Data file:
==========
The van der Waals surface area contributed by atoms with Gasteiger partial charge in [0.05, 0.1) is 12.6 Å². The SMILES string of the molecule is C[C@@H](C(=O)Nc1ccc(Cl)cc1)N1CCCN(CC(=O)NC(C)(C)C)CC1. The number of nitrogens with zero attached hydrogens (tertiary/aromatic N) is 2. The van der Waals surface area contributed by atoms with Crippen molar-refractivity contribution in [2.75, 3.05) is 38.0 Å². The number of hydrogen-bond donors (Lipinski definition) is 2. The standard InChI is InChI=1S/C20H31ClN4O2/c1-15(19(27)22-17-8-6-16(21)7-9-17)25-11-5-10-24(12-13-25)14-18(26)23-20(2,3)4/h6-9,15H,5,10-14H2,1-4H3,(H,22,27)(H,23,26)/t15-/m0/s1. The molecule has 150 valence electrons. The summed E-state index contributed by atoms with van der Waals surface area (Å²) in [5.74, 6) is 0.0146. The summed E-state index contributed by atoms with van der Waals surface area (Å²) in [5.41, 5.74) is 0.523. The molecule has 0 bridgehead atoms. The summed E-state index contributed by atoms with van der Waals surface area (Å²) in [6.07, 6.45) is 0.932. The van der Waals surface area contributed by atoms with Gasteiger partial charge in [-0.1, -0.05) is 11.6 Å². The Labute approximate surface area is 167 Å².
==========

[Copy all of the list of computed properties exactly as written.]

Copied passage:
The van der Waals surface area contributed by atoms with Gasteiger partial charge in [0.05, 0.1) is 12.6 Å². The SMILES string of the molecule is C[C@@H](C(=O)Nc1ccc(Cl)cc1)N1CCCN(CC(=O)NC(C)(C)C)CC1. The number of nitrogens with zero attached hydrogens (tertiary/aromatic N) is 2. The van der Waals surface area contributed by atoms with Crippen molar-refractivity contribution in [2.75, 3.05) is 38.0 Å². The number of hydrogen-bond donors (Lipinski definition) is 2. The standard InChI is InChI=1S/C20H31ClN4O2/c1-15(19(27)22-17-8-6-16(21)7-9-17)25-11-5-10-24(12-13-25)14-18(26)23-20(2,3)4/h6-9,15H,5,10-14H2,1-4H3,(H,22,27)(H,23,26)/t15-/m0/s1. The molecule has 150 valence electrons. The summed E-state index contributed by atoms with van der Waals surface area (Å²) in [5.74, 6) is 0.0146. The summed E-state index contributed by atoms with van der Waals surface area (Å²) in [5.41, 5.74) is 0.523. The molecule has 0 bridgehead atoms. The summed E-state index contributed by atoms with van der Waals surface area (Å²) in [6.07, 6.45) is 0.932. The van der Waals surface area contributed by atoms with Gasteiger partial charge in [-0.1, -0.05) is 11.6 Å². The Labute approximate surface area is 167 Å².